While your permanent employees are the backbone of your business, interim managers are an effective solution for the increasing requirement organisations have for filling key skills gaps, especially during periods of transition and transformation.
There are currently around 20,000 interims in the UK, but how do you find the right one for your business?
Here, we outline a step-by-step guide to hiring an interim.
There are many situations which may warrant the need for an interim manager. Often, it is in response to a change or transition. For instance, you're implementing a new system and you need someone with the necessary product knowledge to ensure a smooth transition. Or, it may be in response to a crisis. A senior manager leaves unexpectedly and you need someone to hold the team in place until the permanent role is filled, or a failing project needs someone with a fresh perspective to rescue it.
Whatever the situation, ask yourself if the skills you require already exist within your organisation. If the answer is no, then you could benefit from an interim manager.
Once you've identified the need for an interim manager, you'll want to establish a strong business case with clear objectives and outcomes. What is it that you hope to achieve? How does this fit within the organisation's wider goals? And in what timescales do you need to see results?
A clear business case will not only be a useful exercise for getting your stakeholders on board, but will also allow you to establish the skill set you require from an interim.
Make a checklist of the skills and attributes the interim needs to possess to get the job done. Do you need someone with specific sector or product knowledge? Or do you need someone who can bring fresh thinking into the business?
Getting it right matters. And the more you consider exactly what you require from an interim, the more likely you are to find one who will help you to achieve your desired outcomes.
Typically, an organisation has two options for recruiting an interim.
The first option is to recruit someone directly. This could be through your own personal network. If you know someone already who you trust and fits the bill, you may opt to engage in a conversation about bringing them on board. LinkedIn can also be an incredibly useful resource. And it's worth asking around, as many interims get their assignments through word of mouth.
The second option is to use a specialist interim agency. They have access to a large talent pool of cross-functional experienced experts, offering you both quality and choice. But beyond this, an agency can act as a valuable partner by helping guide you to the best fit for your strategic goals.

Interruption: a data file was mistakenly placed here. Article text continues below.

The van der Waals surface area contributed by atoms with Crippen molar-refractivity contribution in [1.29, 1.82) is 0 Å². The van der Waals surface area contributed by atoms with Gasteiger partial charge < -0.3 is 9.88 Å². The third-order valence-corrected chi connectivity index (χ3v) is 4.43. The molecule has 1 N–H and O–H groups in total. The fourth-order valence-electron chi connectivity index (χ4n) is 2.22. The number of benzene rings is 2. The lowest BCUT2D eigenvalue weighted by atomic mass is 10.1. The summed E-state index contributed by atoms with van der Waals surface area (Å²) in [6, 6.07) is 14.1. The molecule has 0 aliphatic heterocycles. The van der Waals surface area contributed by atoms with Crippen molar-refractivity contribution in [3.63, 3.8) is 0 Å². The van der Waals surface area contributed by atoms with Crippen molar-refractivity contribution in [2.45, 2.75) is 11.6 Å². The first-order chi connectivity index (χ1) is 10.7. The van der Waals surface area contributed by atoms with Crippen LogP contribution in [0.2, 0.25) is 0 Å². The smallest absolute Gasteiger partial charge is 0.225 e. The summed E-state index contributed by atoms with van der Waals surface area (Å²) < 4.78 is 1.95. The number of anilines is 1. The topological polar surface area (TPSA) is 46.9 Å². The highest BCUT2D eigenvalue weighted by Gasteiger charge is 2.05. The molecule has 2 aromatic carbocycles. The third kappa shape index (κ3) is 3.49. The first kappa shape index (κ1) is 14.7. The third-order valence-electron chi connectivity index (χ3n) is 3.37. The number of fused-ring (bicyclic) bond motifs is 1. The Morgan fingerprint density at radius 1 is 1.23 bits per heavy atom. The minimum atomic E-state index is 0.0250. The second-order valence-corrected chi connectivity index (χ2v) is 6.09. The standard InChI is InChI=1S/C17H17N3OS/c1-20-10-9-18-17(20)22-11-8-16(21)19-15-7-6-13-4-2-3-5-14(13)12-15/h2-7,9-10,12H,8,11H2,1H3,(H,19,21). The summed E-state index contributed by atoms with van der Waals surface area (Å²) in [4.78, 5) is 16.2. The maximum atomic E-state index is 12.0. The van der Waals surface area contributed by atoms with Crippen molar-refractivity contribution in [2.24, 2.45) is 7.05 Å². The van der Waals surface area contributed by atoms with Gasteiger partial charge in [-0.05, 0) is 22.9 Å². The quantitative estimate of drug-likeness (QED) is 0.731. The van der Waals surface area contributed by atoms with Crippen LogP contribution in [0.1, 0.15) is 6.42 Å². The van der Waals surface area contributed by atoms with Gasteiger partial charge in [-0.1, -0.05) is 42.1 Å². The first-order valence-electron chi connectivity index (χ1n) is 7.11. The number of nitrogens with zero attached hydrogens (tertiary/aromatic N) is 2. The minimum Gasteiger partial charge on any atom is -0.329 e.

Whichever route you take, make sure you meet with the individual face-to-face, as you would with any permanent member of staff.
Interims can come into a business and affect change right away. But only if they have a clear brief of the aims - and timescales - of the assignment.
Take the objectives you set out in your business case and develop them into a statement of work to guide the interim. And while interims can be left to get on with things right away, not needing the same level of management as a new permanent member of staff, a board member should be in place to oversee from an internal perspective.
Crucial to an interim's success is the presence of support from everyone within the business. Bringing someone new into the business doesn't come without the risk of conflict, especially when going through a transformation and anxieties are already heightened.
This makes it imperative that you communicate to your employees your plans to bring in an interim. Make sure people understand why the interim has been hired and the outcomes they've been brought in to deliver. If everyone in the company is on board, the fewer obstacles the interim will have to overcome, and the faster they can make an impact.
Interim managers have a unique ability to make a significant impact in an organisation from day one. But success is reliant on clearly setting out what you want to achieve and the skills and attributes you need from an interim to enable that. As well as making sure the organisation is prepared and on board with their arrival.